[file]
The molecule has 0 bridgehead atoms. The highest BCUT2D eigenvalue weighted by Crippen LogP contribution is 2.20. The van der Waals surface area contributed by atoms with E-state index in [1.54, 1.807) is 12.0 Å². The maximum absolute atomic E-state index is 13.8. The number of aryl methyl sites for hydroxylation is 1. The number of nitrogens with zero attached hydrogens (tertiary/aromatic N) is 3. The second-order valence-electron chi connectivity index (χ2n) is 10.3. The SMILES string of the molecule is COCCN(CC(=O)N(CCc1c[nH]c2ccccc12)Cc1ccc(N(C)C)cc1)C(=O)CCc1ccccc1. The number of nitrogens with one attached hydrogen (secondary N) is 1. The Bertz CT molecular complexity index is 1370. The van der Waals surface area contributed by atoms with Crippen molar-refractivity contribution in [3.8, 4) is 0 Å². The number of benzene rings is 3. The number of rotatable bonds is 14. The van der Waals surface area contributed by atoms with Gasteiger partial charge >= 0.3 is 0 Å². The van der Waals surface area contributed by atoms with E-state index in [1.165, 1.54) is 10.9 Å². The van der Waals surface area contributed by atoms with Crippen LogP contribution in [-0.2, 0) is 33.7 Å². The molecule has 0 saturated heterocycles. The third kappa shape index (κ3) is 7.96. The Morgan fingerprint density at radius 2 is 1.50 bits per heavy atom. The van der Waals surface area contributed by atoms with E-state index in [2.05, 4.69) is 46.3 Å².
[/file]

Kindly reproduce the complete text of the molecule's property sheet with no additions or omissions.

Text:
The molecule has 0 bridgehead atoms. The highest BCUT2D eigenvalue weighted by Crippen LogP contribution is 2.20. The van der Waals surface area contributed by atoms with E-state index in [1.54, 1.807) is 12.0 Å². The maximum absolute atomic E-state index is 13.8. The number of aryl methyl sites for hydroxylation is 1. The number of nitrogens with zero attached hydrogens (tertiary/aromatic N) is 3. The second-order valence-electron chi connectivity index (χ2n) is 10.3. The SMILES string of the molecule is COCCN(CC(=O)N(CCc1c[nH]c2ccccc12)Cc1ccc(N(C)C)cc1)C(=O)CCc1ccccc1. The number of nitrogens with one attached hydrogen (secondary N) is 1. The Bertz CT molecular complexity index is 1370. The van der Waals surface area contributed by atoms with Crippen molar-refractivity contribution in [3.8, 4) is 0 Å². The number of benzene rings is 3. The number of rotatable bonds is 14. The van der Waals surface area contributed by atoms with Gasteiger partial charge >= 0.3 is 0 Å². The van der Waals surface area contributed by atoms with E-state index in [1.165, 1.54) is 10.9 Å². The van der Waals surface area contributed by atoms with Crippen LogP contribution in [-0.2, 0) is 33.7 Å². The molecule has 0 saturated heterocycles. The third kappa shape index (κ3) is 7.96. The Morgan fingerprint density at radius 2 is 1.50 bits per heavy atom. The van der Waals surface area contributed by atoms with E-state index in [2.05, 4.69) is 46.3 Å².